Tip 1: "Sleeper" cards
Tip 2: The magic eleven
Tip 3: The non-dealer 5-card trap
Tip 4: The dealer 5-card trap
Tip 5: Trapping the J
Tip 6: Other traps
Tip 7: Logic!
Tip 8: The end game: defensive pegging
Tip 9: The end game: offensive pegging
Tip 10: Twenty-Six Theory, part 1
Tip 11: Twenty-Six Theory, part 2
Tip 12: Twenty-Six Theory, part 3
Tip 13: Twenty-Six Theory, part 4
Tip 14: Twenty-Six Theory, part 5
Tip 15: The first dealer's par holes
Tip 16: The first non-dealer's par holes
Tip 17: Average game length
Tip 18: Non-dealer hand analysis
Tip 19: Dealer hand analysis
Tip 20: Dealer and non-dealer scoring odds
Another excellent trap play occurs when Uncle Jake leads an 8 or 7, while you are holding the combination of 4-5-6. Entice a run with your 6. If Jake leads an 8, your 6 for 14 may entice his 7 for 21. Jake may be trapped! Add your 5 to the run for 26. A good chance exists that this will be a go, and you add your 4 for a run of five! And a go! This combination results in Jake pegging three and you pegging ten. A tidy profit, indeed! This is an especially good play if you're holding 4-5-6-6. If Jake decides to pair your first 6, you counter with a pairs-royal. A no-lose, situation. But don't employ this trap when playing defensively, as even a profit of seven points is worthless if it allows Jake to peg into range to win the game. Conversely, if you lead an 8 or 7, and Jake plays a 6, take a wary look at your hand. Do you have a 5 or 4 to cut off this sucker play? If you don't, think twice before creating the run for three. Check your board position carefully.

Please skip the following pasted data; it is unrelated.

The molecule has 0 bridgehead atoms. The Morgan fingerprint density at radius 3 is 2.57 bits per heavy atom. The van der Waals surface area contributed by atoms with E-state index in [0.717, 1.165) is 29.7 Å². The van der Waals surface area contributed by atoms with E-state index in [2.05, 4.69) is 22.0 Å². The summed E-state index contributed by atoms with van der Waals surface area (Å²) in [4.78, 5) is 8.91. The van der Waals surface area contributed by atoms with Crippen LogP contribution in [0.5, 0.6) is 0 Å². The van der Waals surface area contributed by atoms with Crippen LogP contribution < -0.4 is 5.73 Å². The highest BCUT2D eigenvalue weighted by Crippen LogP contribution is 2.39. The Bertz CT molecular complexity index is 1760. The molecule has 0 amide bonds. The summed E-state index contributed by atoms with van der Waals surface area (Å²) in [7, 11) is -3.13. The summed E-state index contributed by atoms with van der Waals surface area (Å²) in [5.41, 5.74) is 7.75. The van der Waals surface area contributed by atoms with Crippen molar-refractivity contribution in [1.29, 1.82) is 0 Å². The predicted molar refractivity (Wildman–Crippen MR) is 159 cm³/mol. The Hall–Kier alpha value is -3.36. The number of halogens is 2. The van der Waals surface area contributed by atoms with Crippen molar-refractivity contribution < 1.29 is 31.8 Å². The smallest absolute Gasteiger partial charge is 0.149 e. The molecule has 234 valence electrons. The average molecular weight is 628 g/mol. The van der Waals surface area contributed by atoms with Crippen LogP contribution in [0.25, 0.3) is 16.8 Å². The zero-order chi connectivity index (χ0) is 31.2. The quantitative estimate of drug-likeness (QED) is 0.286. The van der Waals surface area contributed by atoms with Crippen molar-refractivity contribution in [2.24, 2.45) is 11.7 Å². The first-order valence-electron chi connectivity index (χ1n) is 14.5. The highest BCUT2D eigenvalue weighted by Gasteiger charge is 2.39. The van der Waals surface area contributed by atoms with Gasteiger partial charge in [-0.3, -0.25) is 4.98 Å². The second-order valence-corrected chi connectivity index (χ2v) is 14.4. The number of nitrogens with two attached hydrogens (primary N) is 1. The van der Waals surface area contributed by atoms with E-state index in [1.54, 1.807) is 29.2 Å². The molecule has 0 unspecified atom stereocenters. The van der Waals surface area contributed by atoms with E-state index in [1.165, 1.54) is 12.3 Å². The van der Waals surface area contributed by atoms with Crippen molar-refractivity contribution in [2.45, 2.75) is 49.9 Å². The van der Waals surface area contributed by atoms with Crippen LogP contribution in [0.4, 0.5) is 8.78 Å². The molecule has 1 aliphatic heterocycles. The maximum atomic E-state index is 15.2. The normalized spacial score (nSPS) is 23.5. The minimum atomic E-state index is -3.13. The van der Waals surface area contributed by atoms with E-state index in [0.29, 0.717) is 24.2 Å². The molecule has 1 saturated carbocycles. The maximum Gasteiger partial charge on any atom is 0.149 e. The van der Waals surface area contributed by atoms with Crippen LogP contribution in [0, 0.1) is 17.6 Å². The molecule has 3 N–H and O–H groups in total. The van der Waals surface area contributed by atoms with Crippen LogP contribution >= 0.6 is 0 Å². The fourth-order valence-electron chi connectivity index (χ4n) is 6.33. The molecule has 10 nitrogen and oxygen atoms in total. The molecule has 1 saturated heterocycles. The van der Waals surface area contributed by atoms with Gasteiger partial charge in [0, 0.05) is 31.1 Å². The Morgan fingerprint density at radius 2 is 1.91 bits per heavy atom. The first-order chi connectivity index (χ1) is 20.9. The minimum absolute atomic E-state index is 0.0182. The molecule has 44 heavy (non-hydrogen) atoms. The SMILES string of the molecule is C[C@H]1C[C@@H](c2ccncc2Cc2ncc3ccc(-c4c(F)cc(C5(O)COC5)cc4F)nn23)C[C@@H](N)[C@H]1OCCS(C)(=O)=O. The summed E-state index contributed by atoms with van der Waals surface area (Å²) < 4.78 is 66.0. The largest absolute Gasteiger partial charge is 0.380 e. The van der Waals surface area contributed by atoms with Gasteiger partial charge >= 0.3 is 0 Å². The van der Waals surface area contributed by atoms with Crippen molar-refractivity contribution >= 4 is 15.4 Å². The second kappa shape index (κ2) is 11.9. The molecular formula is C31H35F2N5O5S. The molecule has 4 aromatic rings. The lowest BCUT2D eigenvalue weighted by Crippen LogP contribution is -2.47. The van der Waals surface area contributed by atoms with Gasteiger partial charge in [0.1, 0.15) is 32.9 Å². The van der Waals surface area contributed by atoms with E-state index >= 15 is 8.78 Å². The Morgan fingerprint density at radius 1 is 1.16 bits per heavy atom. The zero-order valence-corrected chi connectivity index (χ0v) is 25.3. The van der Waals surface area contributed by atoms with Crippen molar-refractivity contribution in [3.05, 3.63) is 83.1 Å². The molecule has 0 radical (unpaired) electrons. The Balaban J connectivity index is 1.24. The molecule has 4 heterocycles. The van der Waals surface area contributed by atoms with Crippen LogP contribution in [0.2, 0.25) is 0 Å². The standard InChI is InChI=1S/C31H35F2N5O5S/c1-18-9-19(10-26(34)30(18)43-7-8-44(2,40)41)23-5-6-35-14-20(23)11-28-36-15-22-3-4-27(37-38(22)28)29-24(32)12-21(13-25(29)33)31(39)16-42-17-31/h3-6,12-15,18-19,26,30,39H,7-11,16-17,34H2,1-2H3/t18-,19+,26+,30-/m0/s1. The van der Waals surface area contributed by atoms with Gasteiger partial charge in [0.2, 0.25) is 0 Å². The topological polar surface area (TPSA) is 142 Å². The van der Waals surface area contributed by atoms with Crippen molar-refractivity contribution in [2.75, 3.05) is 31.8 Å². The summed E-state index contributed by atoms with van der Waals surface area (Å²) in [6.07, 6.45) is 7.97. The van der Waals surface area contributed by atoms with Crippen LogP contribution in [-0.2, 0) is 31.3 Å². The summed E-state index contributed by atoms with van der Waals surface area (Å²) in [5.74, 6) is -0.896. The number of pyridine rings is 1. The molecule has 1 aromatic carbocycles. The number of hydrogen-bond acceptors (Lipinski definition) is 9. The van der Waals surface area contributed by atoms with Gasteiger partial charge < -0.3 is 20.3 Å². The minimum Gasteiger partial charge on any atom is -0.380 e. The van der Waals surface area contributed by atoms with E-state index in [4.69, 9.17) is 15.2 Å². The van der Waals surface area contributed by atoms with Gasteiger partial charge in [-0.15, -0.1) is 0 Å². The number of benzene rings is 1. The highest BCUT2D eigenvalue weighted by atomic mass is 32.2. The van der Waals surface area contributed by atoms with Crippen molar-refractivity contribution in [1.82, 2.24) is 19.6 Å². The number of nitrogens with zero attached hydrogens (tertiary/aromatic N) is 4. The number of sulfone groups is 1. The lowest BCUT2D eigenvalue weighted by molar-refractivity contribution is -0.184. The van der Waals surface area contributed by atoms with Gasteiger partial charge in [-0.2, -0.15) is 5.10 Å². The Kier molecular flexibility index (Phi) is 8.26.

Trapping low value cards -- with the A being the easiest to trap -- is simply accomplished by running the count to 29 (if you're holding two As) with one of the As, hoping Jake has a lone a for 30, then adding your last A for 31 and a tidy eight points. With a pair of 2s, you run the count to 27 with the first 2. With 3s, run the count to 25 with the first 3. In all cases, the trap, if it works, nets a profit of six points. Five points if 31 is not reached exactly.
A variation is to run the count to 30 with the first of your two aces, hoping to pair yourself for a "free" four points. Running the count to 29 with the first of your two 2s, and to 28 with the first of your two 3s has the same result. But this play runs the risk of backfiring! Uncle Jake may have the third A, 2, or 3 and nail you. However, the odds are in your favor for a successful trap in all cases. You should give the trap a try unless your board position dictates otherwise.
The key to setting traps is thinking ahead!
After taking a look at Jake's first card, and the starter card, quickly make the best estimate possible of the logical hand that Jake is holding. Consider your hand, also, when making this estimate. After seeing Jake's second card, rethink your estimate. After seeing two cards, your estimate becomes much easier, and, of course, the third card will help that much more in predicting the fourth card. After making your best estimate of Jake's hand, set your traps! Keep thinking!
- Republished from Play Winning Cribbage by permission. Text copyright © 2002 by DeLynn Colvert. All rights reserved.Previous | Next